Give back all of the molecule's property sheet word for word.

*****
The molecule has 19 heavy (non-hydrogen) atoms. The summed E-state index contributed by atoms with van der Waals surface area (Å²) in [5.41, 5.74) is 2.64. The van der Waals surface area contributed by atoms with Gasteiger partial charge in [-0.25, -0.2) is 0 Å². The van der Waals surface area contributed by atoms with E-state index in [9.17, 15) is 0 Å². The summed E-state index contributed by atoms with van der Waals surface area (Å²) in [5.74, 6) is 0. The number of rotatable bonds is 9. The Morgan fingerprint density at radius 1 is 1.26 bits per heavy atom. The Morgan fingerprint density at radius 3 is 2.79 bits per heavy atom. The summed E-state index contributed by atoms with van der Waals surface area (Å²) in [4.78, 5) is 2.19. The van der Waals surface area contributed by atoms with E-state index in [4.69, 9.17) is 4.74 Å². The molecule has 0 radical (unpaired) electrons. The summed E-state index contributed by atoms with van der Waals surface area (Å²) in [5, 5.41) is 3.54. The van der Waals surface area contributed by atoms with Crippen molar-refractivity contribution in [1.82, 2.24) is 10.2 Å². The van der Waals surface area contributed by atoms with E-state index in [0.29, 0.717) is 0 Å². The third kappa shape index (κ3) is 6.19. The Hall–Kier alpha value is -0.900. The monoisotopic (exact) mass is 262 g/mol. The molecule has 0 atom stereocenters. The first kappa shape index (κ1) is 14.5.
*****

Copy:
The molecule has 19 heavy (non-hydrogen) atoms. The summed E-state index contributed by atoms with van der Waals surface area (Å²) in [5.41, 5.74) is 2.64. The van der Waals surface area contributed by atoms with Gasteiger partial charge in [-0.25, -0.2) is 0 Å². The van der Waals surface area contributed by atoms with E-state index in [9.17, 15) is 0 Å². The summed E-state index contributed by atoms with van der Waals surface area (Å²) in [5.74, 6) is 0. The number of rotatable bonds is 9. The Morgan fingerprint density at radius 1 is 1.26 bits per heavy atom. The Morgan fingerprint density at radius 3 is 2.79 bits per heavy atom. The summed E-state index contributed by atoms with van der Waals surface area (Å²) in [4.78, 5) is 2.19. The van der Waals surface area contributed by atoms with E-state index in [4.69, 9.17) is 4.74 Å². The molecule has 0 radical (unpaired) electrons. The summed E-state index contributed by atoms with van der Waals surface area (Å²) in [5, 5.41) is 3.54. The van der Waals surface area contributed by atoms with Crippen molar-refractivity contribution in [1.82, 2.24) is 10.2 Å². The van der Waals surface area contributed by atoms with E-state index in [0.29, 0.717) is 0 Å². The third kappa shape index (κ3) is 6.19. The Hall–Kier alpha value is -0.900. The monoisotopic (exact) mass is 262 g/mol. The molecule has 0 atom stereocenters. The first kappa shape index (κ1) is 14.5.